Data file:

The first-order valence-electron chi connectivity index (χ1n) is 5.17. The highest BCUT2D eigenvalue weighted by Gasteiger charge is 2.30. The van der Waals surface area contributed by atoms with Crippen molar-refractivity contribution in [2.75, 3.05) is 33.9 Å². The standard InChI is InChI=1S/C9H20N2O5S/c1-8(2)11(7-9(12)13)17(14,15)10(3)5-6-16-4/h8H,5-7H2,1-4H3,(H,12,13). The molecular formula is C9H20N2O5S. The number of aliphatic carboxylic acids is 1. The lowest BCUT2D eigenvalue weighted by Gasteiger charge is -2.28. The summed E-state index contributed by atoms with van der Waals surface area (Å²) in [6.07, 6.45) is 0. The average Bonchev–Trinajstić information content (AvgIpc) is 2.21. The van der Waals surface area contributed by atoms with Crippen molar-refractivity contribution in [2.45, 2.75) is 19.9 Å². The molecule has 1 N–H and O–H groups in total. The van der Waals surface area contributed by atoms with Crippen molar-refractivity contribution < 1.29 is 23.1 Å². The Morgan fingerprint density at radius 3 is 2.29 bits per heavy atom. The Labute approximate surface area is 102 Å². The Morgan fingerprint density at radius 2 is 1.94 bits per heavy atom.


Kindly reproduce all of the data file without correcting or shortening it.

The first-order valence-electron chi connectivity index (χ1n) is 5.17. The highest BCUT2D eigenvalue weighted by Gasteiger charge is 2.30. The van der Waals surface area contributed by atoms with Crippen molar-refractivity contribution in [2.75, 3.05) is 33.9 Å². The standard InChI is InChI=1S/C9H20N2O5S/c1-8(2)11(7-9(12)13)17(14,15)10(3)5-6-16-4/h8H,5-7H2,1-4H3,(H,12,13). The molecular formula is C9H20N2O5S. The number of aliphatic carboxylic acids is 1. The lowest BCUT2D eigenvalue weighted by Gasteiger charge is -2.28. The summed E-state index contributed by atoms with van der Waals surface area (Å²) in [6.07, 6.45) is 0. The average Bonchev–Trinajstić information content (AvgIpc) is 2.21. The van der Waals surface area contributed by atoms with Crippen molar-refractivity contribution in [2.45, 2.75) is 19.9 Å². The molecule has 1 N–H and O–H groups in total. The van der Waals surface area contributed by atoms with Crippen molar-refractivity contribution < 1.29 is 23.1 Å². The Morgan fingerprint density at radius 3 is 2.29 bits per heavy atom. The Labute approximate surface area is 102 Å². The Morgan fingerprint density at radius 2 is 1.94 bits per heavy atom.